Brahimi on Syria: 'We need to get out of this vicious circle'

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UN Syria envoy Lakhdar Brahimi said Monday that divisions in the Syrian opposition are a key factor delaying a planned peace conference, as well as remaining differences between Washington and Moscow over who should attend.

“The opposition is divided, that is no secret,” Brahimi, speaking at the Carnegie Endowment for International Peace, said Monday, in response to a question from Al-Monitor about why the Geneva II conference has been pushed back until at least the fall.

“They are trying to get their act together, [and] work their way to a truly representative delegation,” he said. “So that is one of the problems.”

Praising the May 7th agreement reached by US Secretary of State John Kerry and Russian Foreign Minister Sergei Lavrov to hold a peace conference as a “huge step,” Brahimi however acknowledged that the two powers still have disagreements, including over whether Iran should be invited.

“No doubt there are differences about who should come,” Brahimi said. “That is not worked out yet.” Kerry and Lavrov are expected to meet in the next couple weeks, when Lavrov travels to New York and Washington, Brahimi said.

“The UN has made very clear that [it thinks]… all countries with interests and/or influence [in Syria] should attend Geneva,” he said.

Brahimi was in Washington Monday as a member of a group of retired world leaders involved in peace-making work called the Elders, that includes former US President Jimmy Carter, South Africa’s Nelson Mandela, Finnish Nobel Laureate Martti Ahtisaari, Ireland’s Mary Robinson, and former UN Secretary General Kofi Annan, who preceded Brahimi as the joint UN/Arab League special envoy on Syria. Brahimi, Carter, Ahtisaari and Robinson met Monday with US Secretary of State John Kerry and US National Security Advisor Susan Rice to discuss Kerry’s Middle East peace efforts and Syria.

“There is no military solution,” Brahimi, 79, said. “We are still working [out] accumulated differences amongst ourselves. But I think we’re moving forward. The opposition is working its way slowly… If it gets [its representation worked out], it’s not time wasted, but time gained.”

He responded obliquely to a question about whether he believes Syrian President Bashar Assad will have to leave power – a key demand of the Syrian opposition. The 30 June 2012 Geneva declaration, approved by both Washington and Moscow, calls for the creation of a governing body that would have full executive power, and that would govern the country until elections take place, he said.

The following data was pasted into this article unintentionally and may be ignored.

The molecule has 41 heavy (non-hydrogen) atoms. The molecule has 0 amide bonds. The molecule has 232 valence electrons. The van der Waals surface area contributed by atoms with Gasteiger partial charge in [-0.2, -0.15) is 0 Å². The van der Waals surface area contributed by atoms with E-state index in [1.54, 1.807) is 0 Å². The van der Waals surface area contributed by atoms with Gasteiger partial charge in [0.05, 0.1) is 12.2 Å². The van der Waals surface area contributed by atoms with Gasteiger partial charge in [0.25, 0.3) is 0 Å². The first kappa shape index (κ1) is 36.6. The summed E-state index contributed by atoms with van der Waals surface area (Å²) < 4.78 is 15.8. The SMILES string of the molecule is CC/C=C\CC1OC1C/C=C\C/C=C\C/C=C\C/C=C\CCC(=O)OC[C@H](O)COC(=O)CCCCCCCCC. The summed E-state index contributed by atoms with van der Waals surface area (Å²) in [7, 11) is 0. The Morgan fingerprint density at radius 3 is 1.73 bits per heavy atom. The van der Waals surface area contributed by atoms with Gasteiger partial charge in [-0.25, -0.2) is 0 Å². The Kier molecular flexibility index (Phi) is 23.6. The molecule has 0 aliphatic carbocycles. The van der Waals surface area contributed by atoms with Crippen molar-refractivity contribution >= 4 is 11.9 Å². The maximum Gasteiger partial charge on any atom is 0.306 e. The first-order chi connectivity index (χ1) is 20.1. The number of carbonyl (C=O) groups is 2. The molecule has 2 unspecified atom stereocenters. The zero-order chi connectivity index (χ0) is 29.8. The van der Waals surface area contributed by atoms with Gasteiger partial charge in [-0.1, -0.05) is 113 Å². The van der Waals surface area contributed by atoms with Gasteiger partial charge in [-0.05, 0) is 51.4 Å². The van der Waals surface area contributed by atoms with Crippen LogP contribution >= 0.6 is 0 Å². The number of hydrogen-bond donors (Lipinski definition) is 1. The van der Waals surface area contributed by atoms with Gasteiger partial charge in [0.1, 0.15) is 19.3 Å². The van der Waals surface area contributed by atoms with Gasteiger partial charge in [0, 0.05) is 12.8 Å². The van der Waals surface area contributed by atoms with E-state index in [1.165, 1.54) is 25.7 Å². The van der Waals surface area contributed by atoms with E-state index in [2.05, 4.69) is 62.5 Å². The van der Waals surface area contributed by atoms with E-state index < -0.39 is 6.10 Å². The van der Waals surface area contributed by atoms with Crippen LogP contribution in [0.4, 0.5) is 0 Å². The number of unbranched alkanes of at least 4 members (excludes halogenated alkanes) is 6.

“Geneva I did not speak about Assad one way or the other,” the Algerian diplomat, 79, said. “But  I think this leads to a new Syria. The time for cosmetic change in Syria is passed. [Across the region], people are demanding transformation of their societies and [Syria] is no exception.”

Brahimi discounted the strategic importance of recent gains by Assad forces on the ground, saying “making progress and winning are two different things.”

“They are doing well for the moment, but they are not doing well everywhere,” Brahimi said. “That is why I, the USA, and Russia say there’s no military victory for anybody. One day the opposition [makes gains], and the next day, the regime. But the war is going on killing. We need to get out of this vicious circle.”

He also said he disagreed with the view cited by some in the US administration and European capitals that changing the balance on the ground in favor of the opposition is crucial to persuade Assad to accede to a transition government. At the “UN, our position is very clear: arms do not make peace,” Brahimi said. “We would like to see the delivery of arms to stop to all sides.”

The envoy’s comments came as top US military officer Gen. Martin Dempsey delivered a sobering assessment of possible US military options on Syria to the Senate armed services panel.

Advocating a regional approach to try to limit the conflict's spillover as well as limited support to bolster the moderate operation's capabilities, Dempsey warned that both intervention and not doing enough to bolster the opposition would be risky.

“We must anticipate and be prepared for the unintended consequences of our action,” Dempsey, the chairman of the US joint chiefs of staff, wrote in the unclassified document (.pdf) prepared at the request of Senator Carl  Levin (D-Michigan). “Should the regime's institutions collapse in the absence of a viable opposition, we could inadvertently empower extremists or unleash the very chemical weapons we seek to control.”

(Photo: UN/Arab League envoy on Syria Lakhdar Brahimi. File photo.)

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